Although poor management in the Salt Lake business license office cost the city an undetermined amount of money, management changes will make the office - once the subject of a police investigation - more efficient, a city audit concludes.
The audit, conducted by city officials and outside auditors, was ordered by Mayor Palmer DePaulis following a three-month police probe into the office, which collects $2.5 million in license fees from 10,000 Salt Lake businesses."We feel the business license office operated fairly efficiently, but there is room for improvement," said Sheryl Gillilan, who participated in writing the audit report released Tuesday.
The office came under investigation by the Salt Lake Police Department's internal affairs division following complaints of criminal misconduct. The police investigation found no criminal wrongdoing but concluded the office was poorly managed.
The city audit makes several recommendations to improve the licensing process for collecting fees and techniques used to enforce city ordinances prohibiting businesses from operating without proper licenses.
Earlier this year, Tri-Arc Hotel, which owed the city $7,000 in licensing fees by Jan. 1, paid the money late but was not assessed the 50 percent penalty fee established by city ordinance.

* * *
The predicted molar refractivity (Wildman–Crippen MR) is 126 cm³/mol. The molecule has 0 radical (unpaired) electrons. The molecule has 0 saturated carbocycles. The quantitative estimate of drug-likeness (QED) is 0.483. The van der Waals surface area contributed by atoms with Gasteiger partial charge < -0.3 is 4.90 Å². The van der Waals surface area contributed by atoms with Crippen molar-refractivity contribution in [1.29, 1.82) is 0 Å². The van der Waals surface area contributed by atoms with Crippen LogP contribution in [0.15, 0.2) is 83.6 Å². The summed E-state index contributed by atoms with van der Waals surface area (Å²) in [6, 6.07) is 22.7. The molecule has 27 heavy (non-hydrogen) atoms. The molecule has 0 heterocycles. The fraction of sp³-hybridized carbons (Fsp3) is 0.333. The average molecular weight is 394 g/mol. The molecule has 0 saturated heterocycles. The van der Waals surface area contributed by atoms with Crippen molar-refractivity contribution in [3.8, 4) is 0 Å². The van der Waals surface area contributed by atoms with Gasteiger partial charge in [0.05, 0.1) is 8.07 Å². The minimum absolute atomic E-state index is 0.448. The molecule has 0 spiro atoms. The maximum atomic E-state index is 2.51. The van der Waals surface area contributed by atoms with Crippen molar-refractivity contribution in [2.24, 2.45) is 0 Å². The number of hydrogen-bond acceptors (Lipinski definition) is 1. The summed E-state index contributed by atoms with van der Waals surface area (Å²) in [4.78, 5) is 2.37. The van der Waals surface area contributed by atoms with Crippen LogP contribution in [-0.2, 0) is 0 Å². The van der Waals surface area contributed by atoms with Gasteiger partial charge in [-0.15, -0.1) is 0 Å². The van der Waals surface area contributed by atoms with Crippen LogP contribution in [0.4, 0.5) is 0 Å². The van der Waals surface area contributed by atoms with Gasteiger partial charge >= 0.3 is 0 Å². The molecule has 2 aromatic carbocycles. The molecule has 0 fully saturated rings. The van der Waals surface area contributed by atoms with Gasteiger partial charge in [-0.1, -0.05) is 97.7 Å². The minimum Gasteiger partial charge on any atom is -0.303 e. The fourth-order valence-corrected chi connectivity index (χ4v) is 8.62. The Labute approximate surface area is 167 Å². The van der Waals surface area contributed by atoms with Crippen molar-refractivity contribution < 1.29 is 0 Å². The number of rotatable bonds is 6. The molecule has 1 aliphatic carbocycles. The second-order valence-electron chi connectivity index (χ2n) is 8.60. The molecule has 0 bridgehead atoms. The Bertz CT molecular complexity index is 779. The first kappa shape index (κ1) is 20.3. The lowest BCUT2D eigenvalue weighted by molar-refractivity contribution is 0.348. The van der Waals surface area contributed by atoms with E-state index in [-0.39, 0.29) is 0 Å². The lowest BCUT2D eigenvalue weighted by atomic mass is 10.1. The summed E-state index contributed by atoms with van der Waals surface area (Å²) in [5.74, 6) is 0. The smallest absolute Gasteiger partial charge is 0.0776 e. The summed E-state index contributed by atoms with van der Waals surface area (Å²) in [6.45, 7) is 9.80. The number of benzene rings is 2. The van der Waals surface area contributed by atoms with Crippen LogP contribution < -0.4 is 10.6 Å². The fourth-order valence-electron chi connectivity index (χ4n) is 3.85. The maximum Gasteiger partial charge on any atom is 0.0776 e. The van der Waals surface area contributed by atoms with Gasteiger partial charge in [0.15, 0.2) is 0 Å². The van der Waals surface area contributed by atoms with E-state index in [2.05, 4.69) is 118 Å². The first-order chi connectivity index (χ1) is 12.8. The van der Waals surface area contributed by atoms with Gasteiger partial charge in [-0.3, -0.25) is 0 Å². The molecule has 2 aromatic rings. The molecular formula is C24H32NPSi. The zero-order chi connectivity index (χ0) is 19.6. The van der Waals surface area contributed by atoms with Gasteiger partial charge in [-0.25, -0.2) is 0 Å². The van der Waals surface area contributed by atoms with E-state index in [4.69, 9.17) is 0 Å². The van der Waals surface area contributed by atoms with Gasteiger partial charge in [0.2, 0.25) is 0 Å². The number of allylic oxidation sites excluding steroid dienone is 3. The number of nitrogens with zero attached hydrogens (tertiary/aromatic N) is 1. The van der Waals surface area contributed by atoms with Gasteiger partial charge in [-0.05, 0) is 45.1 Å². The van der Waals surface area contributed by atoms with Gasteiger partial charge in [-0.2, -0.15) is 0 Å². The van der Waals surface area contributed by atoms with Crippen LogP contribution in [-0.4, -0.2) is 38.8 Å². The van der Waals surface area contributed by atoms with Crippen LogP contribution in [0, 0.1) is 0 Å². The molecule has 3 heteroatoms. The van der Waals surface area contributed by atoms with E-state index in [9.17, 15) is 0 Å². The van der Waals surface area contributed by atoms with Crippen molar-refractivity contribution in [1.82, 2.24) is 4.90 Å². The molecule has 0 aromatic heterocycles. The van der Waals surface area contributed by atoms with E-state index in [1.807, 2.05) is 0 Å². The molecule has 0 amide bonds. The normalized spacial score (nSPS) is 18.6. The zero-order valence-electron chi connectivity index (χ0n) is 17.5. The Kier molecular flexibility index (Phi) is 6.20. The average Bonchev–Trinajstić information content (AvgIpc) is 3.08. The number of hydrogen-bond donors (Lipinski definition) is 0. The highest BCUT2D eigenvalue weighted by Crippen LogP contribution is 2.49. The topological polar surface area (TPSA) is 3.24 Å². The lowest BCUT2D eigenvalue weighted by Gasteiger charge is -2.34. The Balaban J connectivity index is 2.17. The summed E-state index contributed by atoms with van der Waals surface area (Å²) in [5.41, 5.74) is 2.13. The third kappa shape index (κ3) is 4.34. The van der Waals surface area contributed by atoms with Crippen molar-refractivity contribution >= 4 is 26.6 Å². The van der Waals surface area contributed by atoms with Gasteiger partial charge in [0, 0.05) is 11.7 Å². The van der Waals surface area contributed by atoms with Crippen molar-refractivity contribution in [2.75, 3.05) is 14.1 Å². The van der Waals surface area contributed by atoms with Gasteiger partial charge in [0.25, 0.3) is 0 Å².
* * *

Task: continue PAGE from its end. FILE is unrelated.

"There are no consistent policies and procedures for licensing employees to follow, and the licensing program sometimes allows business licenses to be issued without payment of applicable penalty fees," the audit said.
The audit recommended that policies be drafted so that businesses consistently not receive licenses without paying late fees.
Delinquent businesses are not well identified because it is difficult to identify them in the city, the audit said. But enforcement authority has been removed from the licensing office and given to the Building and Housing Division, the division responsible for enforcing city codes.
Building and Housing employees spend a great deal of time in the field and are better able to identify the estimated 400 violators, the report said, adding that specific procedures be drafted to assist in the enforcement process.
City officials downplayed the financial impact of the problems seen in the business licensing office.
"We have lost some money and I don't know how much, because businesses have ignored the penalty deadlines," Gillilan said, adding that the audit's recommendations should prevent a further loss of revenue.
Salt Lake City is not alone in experiencing management difficulties in its business licensing office, said Patrick Sorensen, who also participated in writing the audit report.
"If the business licensing program is able to correct the problems identified in this report, the audit team believes the program will serve the city's needs and the business community in an effective and efficient manner," the report concludes.